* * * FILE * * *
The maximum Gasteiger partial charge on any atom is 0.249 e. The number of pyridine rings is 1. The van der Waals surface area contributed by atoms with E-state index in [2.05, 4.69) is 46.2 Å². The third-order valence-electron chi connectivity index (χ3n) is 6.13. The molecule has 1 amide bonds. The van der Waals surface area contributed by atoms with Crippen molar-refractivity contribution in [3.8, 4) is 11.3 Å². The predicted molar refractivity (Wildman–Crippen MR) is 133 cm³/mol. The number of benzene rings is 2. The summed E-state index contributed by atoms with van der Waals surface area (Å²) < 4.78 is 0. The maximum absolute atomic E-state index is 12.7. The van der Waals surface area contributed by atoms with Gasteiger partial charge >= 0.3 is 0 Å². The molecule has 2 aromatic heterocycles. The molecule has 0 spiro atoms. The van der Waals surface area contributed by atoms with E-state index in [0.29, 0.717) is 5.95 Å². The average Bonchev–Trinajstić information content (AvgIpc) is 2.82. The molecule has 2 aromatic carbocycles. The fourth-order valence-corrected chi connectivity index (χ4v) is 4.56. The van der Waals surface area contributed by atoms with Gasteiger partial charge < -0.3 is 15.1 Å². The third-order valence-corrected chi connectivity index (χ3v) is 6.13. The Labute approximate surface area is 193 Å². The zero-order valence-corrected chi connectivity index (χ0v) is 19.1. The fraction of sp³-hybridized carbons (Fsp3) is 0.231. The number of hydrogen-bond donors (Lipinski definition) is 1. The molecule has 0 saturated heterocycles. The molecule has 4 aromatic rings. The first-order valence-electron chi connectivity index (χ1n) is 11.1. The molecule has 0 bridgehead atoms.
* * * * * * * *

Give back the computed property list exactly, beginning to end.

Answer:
The maximum Gasteiger partial charge on any atom is 0.249 e. The number of pyridine rings is 1. The van der Waals surface area contributed by atoms with E-state index in [2.05, 4.69) is 46.2 Å². The third-order valence-electron chi connectivity index (χ3n) is 6.13. The molecule has 1 amide bonds. The van der Waals surface area contributed by atoms with Crippen molar-refractivity contribution in [3.8, 4) is 11.3 Å². The predicted molar refractivity (Wildman–Crippen MR) is 133 cm³/mol. The number of benzene rings is 2. The summed E-state index contributed by atoms with van der Waals surface area (Å²) < 4.78 is 0. The maximum absolute atomic E-state index is 12.7. The van der Waals surface area contributed by atoms with Gasteiger partial charge >= 0.3 is 0 Å². The molecule has 2 aromatic heterocycles. The molecule has 0 spiro atoms. The van der Waals surface area contributed by atoms with E-state index in [0.29, 0.717) is 5.95 Å². The average Bonchev–Trinajstić information content (AvgIpc) is 2.82. The molecule has 2 aromatic carbocycles. The fourth-order valence-corrected chi connectivity index (χ4v) is 4.56. The van der Waals surface area contributed by atoms with Gasteiger partial charge < -0.3 is 15.1 Å². The third-order valence-corrected chi connectivity index (χ3v) is 6.13. The Labute approximate surface area is 193 Å². The zero-order valence-corrected chi connectivity index (χ0v) is 19.1. The fraction of sp³-hybridized carbons (Fsp3) is 0.231. The number of hydrogen-bond donors (Lipinski definition) is 1. The molecule has 0 saturated heterocycles. The molecule has 4 aromatic rings. The first-order valence-electron chi connectivity index (χ1n) is 11.1. The molecule has 0 bridgehead atoms.